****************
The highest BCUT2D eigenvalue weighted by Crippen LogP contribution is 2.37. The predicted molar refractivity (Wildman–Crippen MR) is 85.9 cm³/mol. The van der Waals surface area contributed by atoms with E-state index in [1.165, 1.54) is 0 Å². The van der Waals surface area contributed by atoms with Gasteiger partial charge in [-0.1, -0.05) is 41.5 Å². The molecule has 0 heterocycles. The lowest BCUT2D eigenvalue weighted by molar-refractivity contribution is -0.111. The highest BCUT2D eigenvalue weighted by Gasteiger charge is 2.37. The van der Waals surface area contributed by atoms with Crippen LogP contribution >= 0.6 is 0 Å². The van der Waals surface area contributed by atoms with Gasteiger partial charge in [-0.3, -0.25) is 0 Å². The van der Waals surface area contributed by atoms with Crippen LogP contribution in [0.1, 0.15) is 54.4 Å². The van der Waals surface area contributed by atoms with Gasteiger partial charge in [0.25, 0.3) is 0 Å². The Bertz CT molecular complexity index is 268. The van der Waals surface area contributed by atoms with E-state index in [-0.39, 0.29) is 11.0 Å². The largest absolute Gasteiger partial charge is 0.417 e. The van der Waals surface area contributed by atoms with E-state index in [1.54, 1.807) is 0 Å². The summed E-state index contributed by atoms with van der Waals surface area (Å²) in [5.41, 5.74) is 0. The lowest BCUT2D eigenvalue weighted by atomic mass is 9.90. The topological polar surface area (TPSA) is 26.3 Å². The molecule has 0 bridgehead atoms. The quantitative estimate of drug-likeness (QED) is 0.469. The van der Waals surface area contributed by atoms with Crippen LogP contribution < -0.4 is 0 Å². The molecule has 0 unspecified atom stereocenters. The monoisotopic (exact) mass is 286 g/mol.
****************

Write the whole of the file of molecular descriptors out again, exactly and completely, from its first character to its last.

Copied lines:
The highest BCUT2D eigenvalue weighted by Crippen LogP contribution is 2.37. The predicted molar refractivity (Wildman–Crippen MR) is 85.9 cm³/mol. The van der Waals surface area contributed by atoms with E-state index in [1.165, 1.54) is 0 Å². The van der Waals surface area contributed by atoms with Gasteiger partial charge in [-0.1, -0.05) is 41.5 Å². The molecule has 0 heterocycles. The lowest BCUT2D eigenvalue weighted by molar-refractivity contribution is -0.111. The highest BCUT2D eigenvalue weighted by Gasteiger charge is 2.37. The van der Waals surface area contributed by atoms with Crippen LogP contribution >= 0.6 is 0 Å². The van der Waals surface area contributed by atoms with Gasteiger partial charge in [-0.3, -0.25) is 0 Å². The van der Waals surface area contributed by atoms with Crippen LogP contribution in [0.1, 0.15) is 54.4 Å². The van der Waals surface area contributed by atoms with Gasteiger partial charge in [0.25, 0.3) is 0 Å². The Bertz CT molecular complexity index is 268. The van der Waals surface area contributed by atoms with E-state index in [-0.39, 0.29) is 11.0 Å². The largest absolute Gasteiger partial charge is 0.417 e. The van der Waals surface area contributed by atoms with E-state index in [1.54, 1.807) is 0 Å². The summed E-state index contributed by atoms with van der Waals surface area (Å²) in [5.41, 5.74) is 0. The lowest BCUT2D eigenvalue weighted by atomic mass is 9.90. The topological polar surface area (TPSA) is 26.3 Å². The molecule has 0 bridgehead atoms. The quantitative estimate of drug-likeness (QED) is 0.469. The van der Waals surface area contributed by atoms with Crippen LogP contribution < -0.4 is 0 Å². The molecule has 0 unspecified atom stereocenters. The monoisotopic (exact) mass is 286 g/mol.